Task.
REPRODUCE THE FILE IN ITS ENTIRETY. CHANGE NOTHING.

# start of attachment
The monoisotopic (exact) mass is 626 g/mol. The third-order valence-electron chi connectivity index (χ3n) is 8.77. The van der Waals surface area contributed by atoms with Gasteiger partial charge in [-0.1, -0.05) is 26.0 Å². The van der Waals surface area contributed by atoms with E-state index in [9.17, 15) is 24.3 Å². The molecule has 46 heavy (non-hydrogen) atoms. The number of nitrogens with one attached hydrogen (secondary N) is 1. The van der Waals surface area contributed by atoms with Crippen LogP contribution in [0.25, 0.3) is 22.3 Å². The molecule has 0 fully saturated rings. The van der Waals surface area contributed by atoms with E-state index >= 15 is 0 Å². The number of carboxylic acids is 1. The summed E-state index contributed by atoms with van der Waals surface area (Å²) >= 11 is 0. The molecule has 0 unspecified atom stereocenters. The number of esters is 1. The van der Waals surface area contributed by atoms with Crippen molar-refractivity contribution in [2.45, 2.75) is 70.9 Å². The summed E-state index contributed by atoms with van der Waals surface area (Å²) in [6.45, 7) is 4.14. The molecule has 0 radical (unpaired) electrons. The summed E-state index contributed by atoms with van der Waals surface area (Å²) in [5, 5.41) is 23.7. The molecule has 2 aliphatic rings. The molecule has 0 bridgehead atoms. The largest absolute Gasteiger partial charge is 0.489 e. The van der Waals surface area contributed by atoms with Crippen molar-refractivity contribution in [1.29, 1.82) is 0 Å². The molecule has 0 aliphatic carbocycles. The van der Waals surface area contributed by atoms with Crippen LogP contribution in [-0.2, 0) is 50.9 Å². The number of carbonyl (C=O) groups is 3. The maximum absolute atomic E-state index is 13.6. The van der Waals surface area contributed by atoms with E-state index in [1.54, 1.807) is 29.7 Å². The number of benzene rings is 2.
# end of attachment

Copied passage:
The monoisotopic (exact) mass is 626 g/mol. The third-order valence-electron chi connectivity index (χ3n) is 8.77. The van der Waals surface area contributed by atoms with Gasteiger partial charge in [-0.1, -0.05) is 26.0 Å². The van der Waals surface area contributed by atoms with E-state index in [9.17, 15) is 24.3 Å². The molecule has 46 heavy (non-hydrogen) atoms. The number of nitrogens with one attached hydrogen (secondary N) is 1. The van der Waals surface area contributed by atoms with Crippen LogP contribution in [0.25, 0.3) is 22.3 Å². The molecule has 0 fully saturated rings. The van der Waals surface area contributed by atoms with E-state index >= 15 is 0 Å². The number of carboxylic acids is 1. The summed E-state index contributed by atoms with van der Waals surface area (Å²) >= 11 is 0. The molecule has 0 unspecified atom stereocenters. The number of esters is 1. The van der Waals surface area contributed by atoms with Crippen molar-refractivity contribution in [2.45, 2.75) is 70.9 Å². The summed E-state index contributed by atoms with van der Waals surface area (Å²) in [6.45, 7) is 4.14. The molecule has 0 radical (unpaired) electrons. The summed E-state index contributed by atoms with van der Waals surface area (Å²) in [5, 5.41) is 23.7. The molecule has 2 aliphatic rings. The molecule has 0 bridgehead atoms. The largest absolute Gasteiger partial charge is 0.489 e. The van der Waals surface area contributed by atoms with Crippen molar-refractivity contribution in [1.29, 1.82) is 0 Å². The molecule has 0 aliphatic carbocycles. The van der Waals surface area contributed by atoms with Crippen LogP contribution in [-0.2, 0) is 50.9 Å². The number of carbonyl (C=O) groups is 3. The maximum absolute atomic E-state index is 13.6. The van der Waals surface area contributed by atoms with E-state index in [1.54, 1.807) is 29.7 Å². The number of benzene rings is 2.